Whenever I make the trek to Elevation 27, I end up riding down Va Beach Boulevard. Invariably, at a certain point, the specter of my teenaged self climbs up on the back of my bike. Whispers in my ear while I zoom past all manner of old neighborhood haunts. The apartment complex where my folks used to live. The mall where I spent many of those days playing video games. My high school. The corners where I'd cross to head over to various friends' houses to see if I could crash for a night or two.
This is especially true this month, due to my old theater teacher running a benefit for VB's charter IB school -- Green Run Collegiate. Note: Looking for a good cause? These folks do great work for kids and could use a donation -- click here to check it out.) As a result of attending that we had a bit of an impromptu reunion and an old brother mentioned that he knew members of Delta Rae and he wanted me to shoot this show. Phone calls were made. Lists were added to. And here I am.
That said? I have to be up front on this point: I didn't come into this evening as a big Delta Rae fan, and this isn't the kind of music I generally pay a lot of attention to.
. . .
What to make of Delta Rae? They nominally bill themselves as country music, which isn't my bag -- but of course it's more complicated. Yes, there's country here. But it's country deep-fried in soul, seasoned with swampy blues, and liberally garnished with gospel. If one can sing gospel songs about witchcraft, Greek mythology, and #metoo. I make it a general policy to avoid steppin' in churches for concerns of spontaneous combustion, on the off chance that they're right and I'm wrong about the nature of the universe -- so I can't attest as to the subject matter of contemporary gospel music. But if more houses of worship tackled issues like this in their hymnals, I might be persuaded to check em out. Well.. Okay.. Probably not. But you know what I'm sayin'.
When a band comprised of white people with vaguely Scandinavian surnames comes at you with this kind of music, it's hard not to raise an eyebrow and wonder whether there's some cultural appropriation going on here. But the band has been writing songs since their tweens, all have long roots in the South, and grew up with this music deeply embedded in their social fabric -- so I tend to say no when those kinds of charges are levied. It makes sense that this is what comes out of their experiences. At the end of the day, this sound is a melting pot, and I don't think there's anything wrong with that.
Others may disagree, and many do. You kind of have to decide where your own line is on that -- and if you start with these kids you eventually have to go after a whole host of white folks playing songs that came out of a tradition not their own. You have to hunt down Joe Bonamassa, or exhume the shade of Clapton's youth. Or hop in a time-machine to kill the members of Zeppelin before they ever picked up an instrument. I mean.. You can do that. Personally, I think there's bigger battles to fight and this band is making music that people adore. They're progressive. And they're doing good works.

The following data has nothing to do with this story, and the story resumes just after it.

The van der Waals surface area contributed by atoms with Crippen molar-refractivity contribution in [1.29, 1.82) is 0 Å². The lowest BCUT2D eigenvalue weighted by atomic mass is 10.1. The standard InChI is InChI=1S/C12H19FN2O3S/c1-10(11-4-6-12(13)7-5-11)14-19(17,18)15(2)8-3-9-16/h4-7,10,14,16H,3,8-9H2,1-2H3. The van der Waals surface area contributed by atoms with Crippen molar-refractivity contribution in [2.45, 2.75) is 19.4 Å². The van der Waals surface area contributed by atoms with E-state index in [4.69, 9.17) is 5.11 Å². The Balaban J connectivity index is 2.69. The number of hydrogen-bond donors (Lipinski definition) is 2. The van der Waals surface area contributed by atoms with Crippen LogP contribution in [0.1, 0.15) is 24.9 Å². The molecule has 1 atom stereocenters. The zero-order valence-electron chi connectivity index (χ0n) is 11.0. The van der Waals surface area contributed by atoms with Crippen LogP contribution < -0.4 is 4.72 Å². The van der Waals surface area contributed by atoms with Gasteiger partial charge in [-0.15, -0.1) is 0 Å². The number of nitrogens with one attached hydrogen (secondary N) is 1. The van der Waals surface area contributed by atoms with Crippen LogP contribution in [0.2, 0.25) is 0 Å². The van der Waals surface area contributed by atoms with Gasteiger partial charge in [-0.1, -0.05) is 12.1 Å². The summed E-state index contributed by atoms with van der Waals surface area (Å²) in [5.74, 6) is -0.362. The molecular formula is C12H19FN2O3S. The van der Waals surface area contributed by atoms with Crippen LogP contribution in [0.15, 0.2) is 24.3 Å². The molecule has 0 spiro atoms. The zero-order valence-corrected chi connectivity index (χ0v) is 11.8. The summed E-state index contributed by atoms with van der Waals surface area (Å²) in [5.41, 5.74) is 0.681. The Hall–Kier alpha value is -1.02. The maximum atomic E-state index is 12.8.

. . .
Live performance is hands down this group's strong suit. I'd argue that they have yet to capture the lightning in a bottle that their concerts bring to bear on any of their studio records. Though there's been an announcement of a new record coming out very soon, so maybe this time. This is a deeply earnest band, and you find yourself moved in moments despite any jaded, inner music cynic. Er, I mean critic. I pay attention to audiences when I review a show, and their fans are madly passionate about the work. You don't get that kind of love without earning it, and the fact of that goes a long way to buttress Delta Rae as a serious force. I refer to them as kids, but honestly they've been at it for a decade now, and while if I quibble I could point to perceived missteps in their set, overall they bring some thunder. Nothing to sniff about in an age where most groups can't come close to reaching the brass ring of a live act that genuinely moves an audience.
. . .
You might recognize the opening act, Noah Guthrie, from the now closed out prime time wonder that was "Glee." But honestly, who cares? As a musician, being an actor on a now dead television series doesn't get you shit. Guthrie stands squarely on the strength of his songwriting and his voice: both of which are absolutely stunning. He's got a great presence on stage, and I'd step out to see him on a headlining tour based on what I saw here tonight without a second thought..
. . .
On the way back after a delightful evening with a new friend who met me at the show, I decided to stop off at the old alma mater. I parked right by the side entrance to the theater that shaped so much of my life and lit up a cig. I peered into the hallway beyond the double doors next to that spot. Awash in nostalgia as i imagined the ghosts of our youth scurrying to and fro, captured in moments of intensity over trivialities I can no longer recall.
Time is a fire, my friends. And it's also currency.
Spend that shit wisely, yeah?
-- end transmission --
Durham, NC. Folk-Rock.
Greenville SC. Folk.